Instructional style is engaging and highly effective.
For probable cause to exist in an affidavit for probable cause, officers must establish that the evidence they are seeking is located at the place they wish to search and that there is a fair probability or substantial chance that it is still there. For the most part, it is sufficient that the affidavit contains recent or fresh information. In other words, that information of the acts, conditions or events happened so recently that the items would likely still be at the place to be searched. What happens when there is a delay between the information that supports probable cause and the drafting of an affidavit?
In U.S. v. Seiver, 692 F.3d 774 (2012), the warrant affidavit said that law enforcement authorities discovered that a pornographic video which a 13-year-girl had made of herself and uploaded to the Internet had been downloaded to a computer at the defendant’s home and that 16 still images from that video – three of which were pornographic images of the girl – had been uploaded from that computer to an image-sharing website. A Facebook message with a link to that website had been sent to the girl’s stepmother from the same computer. She alerted the authorities, who identified the computer’s Internet Protocol address from the website. The address was registered to the defendant.
Seiver argued that there was no reason to believe that seven months after he had uploaded child pornography there would still be evidence of the crime on his computer. Actually a search of his computer was likely to find quite a bit of evidence. Even if he had deleted the child pornography, a successful recovery of the images from his hard drive by an FBI computer forensic expert would establish that he had possessed them at one time, well within the five-year statute of limitations.
Courts are clear that if an officer could opine that the suspect was a collector of child pornography (CP), it is unlikely they would ever get rid of their CP. As a result, suspects would always have images on their computers. See, also, United States v. Pappas, 592 F.3d 799, 803-04 (7th Cir.2010); United States v. Prideaux-Wentz, 543 F.3d 954, 958-59 (7th Cir.2008); United States v. Estey,595 F.3d 836, 839-40 (8th Cir.2010); United States v. Lemon, 590 F.3d 612, 614-16 (8th Cir.2010); United States v. Potts, 586 F.3d 823, 830 (10th Cir.2009); United States v. Paull, 551 F.3d 516, 522-23 (6th Cir.2009); United States v. Morales-Aldahondo, 524 F.3d 115, 119 (1st Cir.2008); United States v. Perrine, 518 F.3d 1196, 1205-06 (10th Cir.2008); United States v. Irving, 452 F.3d 110, 125 (2d Cir.2006)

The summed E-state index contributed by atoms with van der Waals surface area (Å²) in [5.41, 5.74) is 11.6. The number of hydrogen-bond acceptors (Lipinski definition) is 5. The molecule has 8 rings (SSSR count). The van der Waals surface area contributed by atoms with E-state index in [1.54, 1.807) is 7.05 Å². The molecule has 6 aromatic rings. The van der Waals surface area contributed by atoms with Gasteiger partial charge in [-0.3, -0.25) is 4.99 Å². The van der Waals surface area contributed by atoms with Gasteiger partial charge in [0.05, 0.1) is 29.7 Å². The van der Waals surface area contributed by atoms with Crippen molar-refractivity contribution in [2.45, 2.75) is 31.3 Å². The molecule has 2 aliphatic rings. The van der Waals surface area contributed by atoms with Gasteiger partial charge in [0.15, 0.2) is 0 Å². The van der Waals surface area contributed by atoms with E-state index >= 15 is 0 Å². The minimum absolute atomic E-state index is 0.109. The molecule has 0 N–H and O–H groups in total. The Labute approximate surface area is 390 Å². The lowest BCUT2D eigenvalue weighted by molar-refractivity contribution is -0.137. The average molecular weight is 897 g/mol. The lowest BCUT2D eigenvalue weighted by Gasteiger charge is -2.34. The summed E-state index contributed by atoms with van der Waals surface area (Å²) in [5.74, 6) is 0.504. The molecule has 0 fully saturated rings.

Other decisions have applied “staleness” to other perishable or consumable objects, like cocaine, marijuana and other evanescent evidence. U.S. v. Morales-Aldahondo (1st Cir. 2008) 524 F.3d 115.
A recent case dealt with a Facebook account. In U.S. v. Flores (9th Cir. 2015) 802 F.3d 1028, the suspect was caught bringing narcotics over the border. On jail calls the suspect asked a relative to delete her Facebook account. Officers used the four-month-old phone calls to establish probable cause for a warrant to acquire her Facebook postings. Officers received approximately 11,000 pages. They sealed approximately 10,900 pages as only approximately 100 were evidence of drug trafficking. The defendant moved to suppress the evidence. The court held that time is only one factor when deciding whether an item will still be at the location to be searched. The nature of the evidence is also a factor. As stated in Seiver, an item may remain in one place for months, even years. While narcotics may be gone within an hour. The fact that the suspect instructed her relative to delete the evidence is not dispositive. The question was whether it would be reasonable to believe those items were likely to be there.
Remember, probable cause is far short of certainty – it “requires only a probability or substantial chance of criminal activity, not an actual showing of such activity,” Illinois v. Gates, 462 U.S. 213, 244 n. 13, 103 S.Ct. 2317, 76 L.Ed.2d 527 (1983), and not a probability that exceeds 50 percent (“more likely than not”), either. Hanson v. Dane County, 608 F.3d 335, 338 (7th Cir.2010). Insure that you as an officer address any potential “staleness” issues.
Instructional style is engaging and highly effective.
Your training has made the greatest and most direct impact on my assignment of any training class that I've taken.
It not often that you go to a training that you really, really want to pay attention to. Because of the high quality information and style of presentation, I knew that if I looked away I was going to miss out.
Your training gave me the confidence and tools to interview the suspect for over 5 hours and to bring a closure to the case.
Incredible training with amazing real world instruction. I have been taking law enforcement classes for over 30 years and by far this is the best presented and most useful.
I highly recommend this training for any Probation staff who have the necessity to interview/interrogate individuals for investigation purposes.
I will continue to use and pass on this information because I really believe in the instructors and their approach.
Effective teaching teams! The presentation of the material was consistently interesting, and intelligent without being too intellectualized.
This was, by far, one of the most useful training classes I've attended since becoming an investigator.
The information presented was highly relevant to my job and was presented in a manner that was organized and very easy to digest.
This training provided the useful tools necessary for assessing the veracity of a suspected child abuser, which goes a long way in helping to protect children.